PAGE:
In what political observers on all sides of the spectrum agreed was a stunning shift to the right, Republicans in Pennsylvania’s state Senate on Wednesday afternoon ousted their longtime leader Dominic Pileggi.
Although the ouster of a state Senate leader is normally not a national political story, the Pileggi saga is the exception. Coming in a state in which Republican Gov. Tom Corbett was badly beaten for re-election November 4 and where centrist Republicans have a long history influence within the party, this shift to the right is particularly newsworthy.
With Senate Republicans (who hold a majority of 30 seats to 20 for Democrats) now expected to wage some spirited battles with incoming Democratic Gov. Tom Wolf, the Keystone State GOP may move to replace longtime State Party Chairman Rob Gleason with a more conservative alternative.
Gleason, like Pileggi, frequently infuriated the conservative wing of the state party.
Chester County lawmaker Pileggi — Senate leader since 2007 and someone who has often won praise from Democrats — was replaced by State Sen. Jake Corman of State College, who is considered much more conservative.
"It was a leadership change that needed to take place," State Sen. Scott Wagner of York County, a stalwart conservative, told Newsmax shortly after he and his 29 GOP colleagues emerged from the closed door meeting that deposed Pileggi and elected Corman.
Wagner, who won state and national attention last year by winning his seat as a write-in candidate over two major party nominees, is widely credited with sparking the "palace coupe" against Pileggi. A few weeks ago, Wagner wrote a strongly worded letter to Pileggi, spelling out his pique with the leader because "you will not allow any piece of legislation onto the floor that would in any way be opposed by the public or private sector unions."
"My problem [with Pileggi] was that none of the substantive reform legislation that meant real change went anywhere," Wagner said. "No paycheck protection, no liquor privatization, no end to collective bargaining for public employees."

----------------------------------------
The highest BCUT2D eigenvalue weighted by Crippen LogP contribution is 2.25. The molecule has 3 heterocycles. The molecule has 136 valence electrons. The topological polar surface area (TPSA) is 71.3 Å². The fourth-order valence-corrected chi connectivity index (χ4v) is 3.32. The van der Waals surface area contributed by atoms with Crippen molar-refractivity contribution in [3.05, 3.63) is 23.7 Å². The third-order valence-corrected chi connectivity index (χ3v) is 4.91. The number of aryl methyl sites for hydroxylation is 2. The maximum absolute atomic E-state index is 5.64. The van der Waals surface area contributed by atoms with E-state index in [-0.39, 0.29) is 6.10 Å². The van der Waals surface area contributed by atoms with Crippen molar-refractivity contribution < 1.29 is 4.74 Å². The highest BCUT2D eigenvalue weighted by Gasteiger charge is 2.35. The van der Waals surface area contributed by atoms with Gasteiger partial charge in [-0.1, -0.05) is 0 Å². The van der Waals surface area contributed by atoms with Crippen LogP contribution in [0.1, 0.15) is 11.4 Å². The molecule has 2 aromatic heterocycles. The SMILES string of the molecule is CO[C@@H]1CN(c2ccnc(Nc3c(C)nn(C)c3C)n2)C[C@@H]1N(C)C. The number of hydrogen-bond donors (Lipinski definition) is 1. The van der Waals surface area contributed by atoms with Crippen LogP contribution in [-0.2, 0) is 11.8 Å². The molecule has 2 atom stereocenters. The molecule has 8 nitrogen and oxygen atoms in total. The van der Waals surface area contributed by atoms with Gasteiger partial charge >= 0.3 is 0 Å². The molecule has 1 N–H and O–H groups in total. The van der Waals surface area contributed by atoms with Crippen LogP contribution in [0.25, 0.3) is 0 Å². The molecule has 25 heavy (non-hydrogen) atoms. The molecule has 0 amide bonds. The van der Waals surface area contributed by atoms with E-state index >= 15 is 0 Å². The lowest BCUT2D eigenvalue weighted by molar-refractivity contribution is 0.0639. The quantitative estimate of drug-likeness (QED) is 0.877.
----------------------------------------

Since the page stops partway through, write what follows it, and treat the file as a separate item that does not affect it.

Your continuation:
The York County lawmaker did point out that the paycheck protection measure (which would have guaranteed union members’ rights not to have their dues used for political causes and candidates) got to the Senate floor for a vote on Oct. 15 of this year. The landmark measure lost by a vote of 28 to 20 and, in Wagner’s words, "at least we know who voted for it so we can try again in ’15."
After Wagner’s letter became public, Sen. Don White of Indiana County weighed in with an even more scathing letter to Pileggi.
"Doom for Pileggi was being spelled out quickly," Lowman Henry, president of the conservative Lincoln Institute, told us, "Sen. Corman got into the race about two weeks ago and things quickly moved his way."
Both Henry and Wagner felt that Corbett’s re-election loss was in large part due to his failure to embrace a conservative agenda and the difficulties he had in sending his message.
"The responsibility for the governor losing really goes everywhere," said Wagner. "When he removed the cap on the state gasoline tax, this opened the way for a gas tax increase of nine cents per gallon in each of the next three years. That really cost [Republicans] the no-tax issue."
Wagner, Henry and other conservatives agree that newly elected leader Corman will provide a more aggressive style of leadership and conservative alternatives to what is almost sure to be a left-of-center agenda from incoming Gov. Wolf.
John Gizzi is chief political columnist and White House correspondent for Newsmax.
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